China draws three bottom lines on bilateral relations with U.S.
Updated 12:07, 27-Jul-2021

Chinese State Councilor and Foreign Minister Wang Yi on Monday drew three bottom lines on China-U.S. relations and urged the U.S. to follow in order to prevent the bilateral ties from further deteriorating.

Wang met with U.S. Deputy Secretary of State Wendy Sherman in north China's Tianjin Municipality.

Three bottom lines

The U.S. must not challenge, slander or even attempt to subvert the path and system of socialism with Chinese characteristics, Wang said, stating the first of the three demands. Chosen by history and the Chinese people, China's path and system are matters of Chinese people's welfare and Chinese nation's future as well as core interests that China must firmly uphold, he added.

Secondly, the U.S. must not attempt to obstruct or interrupt China's development process, Wang said. The Chinese people have the right to live better lives and China has the right to modernize, as modernization is not an exclusive right of the U.S., he said, urging the U.S. to remove all unilateral sanctions, high tariffs, long-arm jurisdiction and technology blockade it has imposed on China as soon as possible.

China's third demand is that the U.S. must not infringe upon China's state sovereignty or damage China's territorial integrity, Wang said, referring to issues surrounding China's Xinjiang, Tibet, Hong Kong and Taiwan. These issues have never been about "human rights" or "democracy," but concerning "Xinjiang independence," "Tibet independence" and "Hong Kong independence." No country will allow its national sovereignty and security to be compromised, he reiterated.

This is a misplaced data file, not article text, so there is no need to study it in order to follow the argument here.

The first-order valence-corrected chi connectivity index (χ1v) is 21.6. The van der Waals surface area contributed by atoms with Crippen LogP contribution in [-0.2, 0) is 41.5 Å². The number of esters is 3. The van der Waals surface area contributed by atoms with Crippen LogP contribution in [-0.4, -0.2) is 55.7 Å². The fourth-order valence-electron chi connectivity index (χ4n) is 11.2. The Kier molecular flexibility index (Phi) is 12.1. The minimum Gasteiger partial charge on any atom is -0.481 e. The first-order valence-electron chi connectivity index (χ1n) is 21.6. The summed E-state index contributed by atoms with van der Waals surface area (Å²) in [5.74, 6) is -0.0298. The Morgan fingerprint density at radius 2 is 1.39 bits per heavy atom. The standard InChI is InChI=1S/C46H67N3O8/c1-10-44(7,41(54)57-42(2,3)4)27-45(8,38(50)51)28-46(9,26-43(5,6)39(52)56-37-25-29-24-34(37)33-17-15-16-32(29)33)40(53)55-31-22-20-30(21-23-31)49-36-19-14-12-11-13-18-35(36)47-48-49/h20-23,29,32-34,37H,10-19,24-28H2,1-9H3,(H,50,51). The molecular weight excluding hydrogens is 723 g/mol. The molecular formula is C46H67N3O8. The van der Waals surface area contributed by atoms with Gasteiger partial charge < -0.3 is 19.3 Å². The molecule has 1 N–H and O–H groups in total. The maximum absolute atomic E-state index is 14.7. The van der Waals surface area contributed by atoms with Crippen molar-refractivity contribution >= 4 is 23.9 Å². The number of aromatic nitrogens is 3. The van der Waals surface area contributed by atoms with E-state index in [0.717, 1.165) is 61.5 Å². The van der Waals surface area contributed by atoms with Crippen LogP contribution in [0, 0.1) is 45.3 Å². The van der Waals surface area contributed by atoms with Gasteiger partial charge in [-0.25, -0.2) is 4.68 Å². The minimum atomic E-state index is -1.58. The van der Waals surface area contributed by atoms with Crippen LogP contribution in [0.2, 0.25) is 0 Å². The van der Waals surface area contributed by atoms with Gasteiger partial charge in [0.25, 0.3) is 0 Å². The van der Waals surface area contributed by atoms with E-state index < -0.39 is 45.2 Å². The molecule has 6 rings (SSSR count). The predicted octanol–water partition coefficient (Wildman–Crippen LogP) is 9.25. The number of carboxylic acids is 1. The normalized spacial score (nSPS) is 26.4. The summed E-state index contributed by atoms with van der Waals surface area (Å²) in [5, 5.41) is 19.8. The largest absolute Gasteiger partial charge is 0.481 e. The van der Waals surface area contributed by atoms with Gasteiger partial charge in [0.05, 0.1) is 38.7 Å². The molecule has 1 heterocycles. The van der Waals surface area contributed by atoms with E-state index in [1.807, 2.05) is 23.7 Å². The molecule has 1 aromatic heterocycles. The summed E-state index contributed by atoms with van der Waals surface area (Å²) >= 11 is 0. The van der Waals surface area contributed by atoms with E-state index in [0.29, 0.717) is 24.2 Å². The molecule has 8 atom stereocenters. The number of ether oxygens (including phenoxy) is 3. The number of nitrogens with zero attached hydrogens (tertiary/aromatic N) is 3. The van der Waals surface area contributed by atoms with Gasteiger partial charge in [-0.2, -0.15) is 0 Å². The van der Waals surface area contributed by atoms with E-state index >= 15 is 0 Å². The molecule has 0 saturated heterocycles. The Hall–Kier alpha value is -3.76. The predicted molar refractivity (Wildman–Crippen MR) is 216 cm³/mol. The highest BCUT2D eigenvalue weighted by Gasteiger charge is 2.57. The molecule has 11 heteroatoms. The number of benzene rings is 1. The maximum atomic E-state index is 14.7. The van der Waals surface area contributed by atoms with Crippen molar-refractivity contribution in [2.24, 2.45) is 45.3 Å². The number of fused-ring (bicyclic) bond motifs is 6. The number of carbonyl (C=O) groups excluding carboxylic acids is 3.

As for the Taiwan issue, Wang said it's even more important. He said the fact that both sides of the Taiwan Straits belong to one and the same China and Taiwan is part of China has never changed and will never change. If "Taiwan independence" forces dare to provoke, China has the right to take any necessary measure to stop it, Wang said, urging the U.S. side to honor its commitment on Taiwan issue and act prudently.

Wang Yi meets with U.S. Deputy Secretary of State Wendy Sherman in Tianjin, north China, July 26, 2021. /Chinese Foreign Ministry

Wang Yi meets with U.S. Deputy Secretary of State Wendy Sherman in Tianjin, north China, July 26, 2021. /Chinese Foreign Ministry

No intention to replace the U.S.

Speaking of the current strained bilateral relationship, Wang called on the U.S. to take serious considerations and make correct choices to enhance mutual understanding, clear misunderstandings, avoid misjudgment and better manage differences via constant dialogues.

The Chinese foreign minister expressed China's firm opposition to the extreme and erroneous foreign policy the new U.S. administration had adopted towards China, and said a wrong perception of China was the fundamental reason behind. The U.S. views China as its primary rival and tries to impede and disrupt China's modernization drive, he noted, reaffirming that "such an attempt is doomed to fail for now, and even more so in the future."

China's development, driven powerfully from within, is a trend of historical evolution, Wang made it clear to the U.S. side, underlining that socialism with Chinese characteristics totally fits China's national realities. "The great rejuvenation of the Chinese nation has entered an irreversible historical process, which cannot be held back by any force or country."